It’s dangerous. It’s unhealthy. It’s an epidemic. And it’s (almost) completely within our control.
We’re talking about obesity, of course: a condition in which a person has too much body fat for his or her height. Notably, this is different from being merely overweight, in which the excess weight can come from bone density, muscle and even water weight. Instead, obesity is a condition caused by consuming too many calories for one’s calorie expenditure – and its rates have been climbing for many years in the United States and abroad.
Adult obesity in the U.S. has largely remained stable over the past few years, with rates decreasing in only four states, and topping 30% in 25 states. In Europe, the U.K. is the most obese country, with an adult obesity rate of 27%. According to reports, this rate has increased by 92% since the 1990s, leading one to wonder: why are obesity rates around the world climbing, and when will they ever decrease?
There are many factors that contribute to a country’s obesity rate – and quick fixes like gastric bypass surgery and tummy tucks (see the website of Dr. Ellis Choy for examples) aren’t always the answer. In this article, we’ll be looking at some of the most important ones to determine whether the rates of obesity are likely to change anytime soon, and what we can do to help.
Unfortunately, one of the most prominent causes of adult obesity is unhealthy behaviors like eating too much and exercising too little. When adults consume more calories than they expend on a regular basis, the body’s energy balance is upset, causing fat gain and other unpleasant symptoms.
Just as important as the number of calories we eat, however, is what those calories are made of. Someone whose calories primarily come from fruit and vegetables is unlikely to be obese, whereas someone who eats mostly fast food and sweets will probably gain weight and feel the effects of malaise that come with poor nutrition.
Where a person lives and what their economic circumstances are can greatly affect their risk for obesity. In communities that don’t have programs in place to encourage healthy activity and excellent nutrition, parents and children can have difficulty making the positive choices that put them on the path toward a healthy weight.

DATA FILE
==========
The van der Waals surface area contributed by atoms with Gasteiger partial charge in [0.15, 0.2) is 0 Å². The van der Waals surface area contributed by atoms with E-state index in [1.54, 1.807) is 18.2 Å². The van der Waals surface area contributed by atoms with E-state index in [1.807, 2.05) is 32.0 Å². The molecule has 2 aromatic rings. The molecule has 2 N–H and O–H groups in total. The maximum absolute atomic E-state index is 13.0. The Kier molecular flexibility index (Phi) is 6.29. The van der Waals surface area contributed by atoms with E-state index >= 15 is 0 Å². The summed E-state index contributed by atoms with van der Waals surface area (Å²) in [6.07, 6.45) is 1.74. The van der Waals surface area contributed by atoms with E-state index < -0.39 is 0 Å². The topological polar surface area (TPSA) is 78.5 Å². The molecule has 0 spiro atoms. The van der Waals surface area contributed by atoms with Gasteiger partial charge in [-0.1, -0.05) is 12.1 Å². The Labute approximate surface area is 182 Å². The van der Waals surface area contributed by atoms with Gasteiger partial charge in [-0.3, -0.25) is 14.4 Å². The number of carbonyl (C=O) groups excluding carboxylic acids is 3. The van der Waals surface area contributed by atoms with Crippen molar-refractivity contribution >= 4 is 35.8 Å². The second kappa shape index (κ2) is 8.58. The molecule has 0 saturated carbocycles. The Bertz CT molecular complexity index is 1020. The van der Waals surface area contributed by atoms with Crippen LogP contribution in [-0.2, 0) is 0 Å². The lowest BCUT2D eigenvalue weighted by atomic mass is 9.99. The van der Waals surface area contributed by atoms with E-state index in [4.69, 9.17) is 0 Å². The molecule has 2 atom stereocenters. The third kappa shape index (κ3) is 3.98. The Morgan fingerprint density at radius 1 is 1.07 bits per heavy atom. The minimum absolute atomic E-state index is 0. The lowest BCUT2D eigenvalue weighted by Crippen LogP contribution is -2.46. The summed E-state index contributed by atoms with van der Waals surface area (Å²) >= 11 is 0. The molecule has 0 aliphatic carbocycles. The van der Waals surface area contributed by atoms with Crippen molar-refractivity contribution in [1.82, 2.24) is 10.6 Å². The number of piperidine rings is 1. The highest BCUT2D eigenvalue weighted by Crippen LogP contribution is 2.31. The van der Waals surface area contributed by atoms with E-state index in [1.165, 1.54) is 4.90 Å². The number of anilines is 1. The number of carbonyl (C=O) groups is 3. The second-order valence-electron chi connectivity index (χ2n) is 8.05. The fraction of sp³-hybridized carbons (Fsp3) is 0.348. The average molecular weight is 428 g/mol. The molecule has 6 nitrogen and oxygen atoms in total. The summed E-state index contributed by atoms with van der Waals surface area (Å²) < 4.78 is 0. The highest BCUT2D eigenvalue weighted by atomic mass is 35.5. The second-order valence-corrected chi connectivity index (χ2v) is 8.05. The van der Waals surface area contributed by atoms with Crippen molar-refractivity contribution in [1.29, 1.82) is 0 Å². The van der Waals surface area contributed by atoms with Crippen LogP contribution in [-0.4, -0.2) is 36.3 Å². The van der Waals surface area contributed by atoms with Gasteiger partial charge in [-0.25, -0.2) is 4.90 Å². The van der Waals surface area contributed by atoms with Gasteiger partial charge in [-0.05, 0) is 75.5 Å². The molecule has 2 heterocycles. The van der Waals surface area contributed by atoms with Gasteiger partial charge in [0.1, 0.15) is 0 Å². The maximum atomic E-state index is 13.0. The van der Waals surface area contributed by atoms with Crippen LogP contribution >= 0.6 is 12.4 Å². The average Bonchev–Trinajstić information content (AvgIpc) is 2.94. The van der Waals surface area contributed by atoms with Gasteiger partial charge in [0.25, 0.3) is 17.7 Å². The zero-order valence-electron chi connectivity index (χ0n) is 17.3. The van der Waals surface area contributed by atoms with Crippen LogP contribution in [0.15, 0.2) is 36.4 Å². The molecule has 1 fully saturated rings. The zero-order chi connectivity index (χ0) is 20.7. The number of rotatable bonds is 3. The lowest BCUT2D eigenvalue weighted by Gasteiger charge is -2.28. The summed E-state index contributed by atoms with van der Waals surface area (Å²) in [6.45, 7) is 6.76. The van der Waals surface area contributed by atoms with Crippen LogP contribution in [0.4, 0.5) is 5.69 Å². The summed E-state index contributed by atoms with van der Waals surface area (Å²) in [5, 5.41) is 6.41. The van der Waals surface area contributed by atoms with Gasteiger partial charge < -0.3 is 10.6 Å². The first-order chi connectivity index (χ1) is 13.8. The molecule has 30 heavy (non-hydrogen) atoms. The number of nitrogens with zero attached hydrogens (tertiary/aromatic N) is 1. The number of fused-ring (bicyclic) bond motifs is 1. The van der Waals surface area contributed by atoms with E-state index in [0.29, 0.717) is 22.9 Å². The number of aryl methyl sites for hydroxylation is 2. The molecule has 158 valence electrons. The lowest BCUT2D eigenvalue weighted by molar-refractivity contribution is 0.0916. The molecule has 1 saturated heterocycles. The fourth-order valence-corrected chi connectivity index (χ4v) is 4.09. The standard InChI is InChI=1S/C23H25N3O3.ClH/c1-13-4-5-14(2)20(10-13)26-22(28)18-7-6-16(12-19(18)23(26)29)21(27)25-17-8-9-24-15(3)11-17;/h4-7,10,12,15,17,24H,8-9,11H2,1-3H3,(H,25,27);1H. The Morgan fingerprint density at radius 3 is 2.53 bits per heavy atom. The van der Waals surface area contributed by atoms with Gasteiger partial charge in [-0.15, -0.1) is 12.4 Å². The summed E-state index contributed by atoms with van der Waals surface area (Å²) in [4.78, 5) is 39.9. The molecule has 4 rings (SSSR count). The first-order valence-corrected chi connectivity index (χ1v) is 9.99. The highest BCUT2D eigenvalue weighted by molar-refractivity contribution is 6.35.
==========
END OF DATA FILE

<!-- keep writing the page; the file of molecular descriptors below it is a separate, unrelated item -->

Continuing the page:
How affordable healthy food options are, school and workplace opportunities and policies, peer support systems and attitudes and marketing and promotion can all impact a person’s ability to make healthy choices. That’s why we see people make better choices as a result of national and local programming to support healthy living – and why these programs are on the rise.
Family and Culture
As much as we love our family’s traditional holiday meals, most of us know that if we ate those foods all the time, we wouldn’t feel or look the way we want. But in some cultures, the typical diet is loaded with fat, sodium and sugar, and cultural celebrations may hinder a person’s efforts to slim down and get fit.
However, we also know that most of us tend to resemble our immediate family members, and learn our eating habits from those very same people – meaning obesity tends to run in families. The good news? Your genetics and learned habits are not the be-all, end-all of your body type, meaning it is possible to build healthy habits and lose weight despite your family legacy.
The adult obesity epidemic shows no signs of ending anytime soon – but by understanding the factors that put a person at risk for obesity, we can understand how to make targeted changes in our people, cultures and communities to become a healthier nation.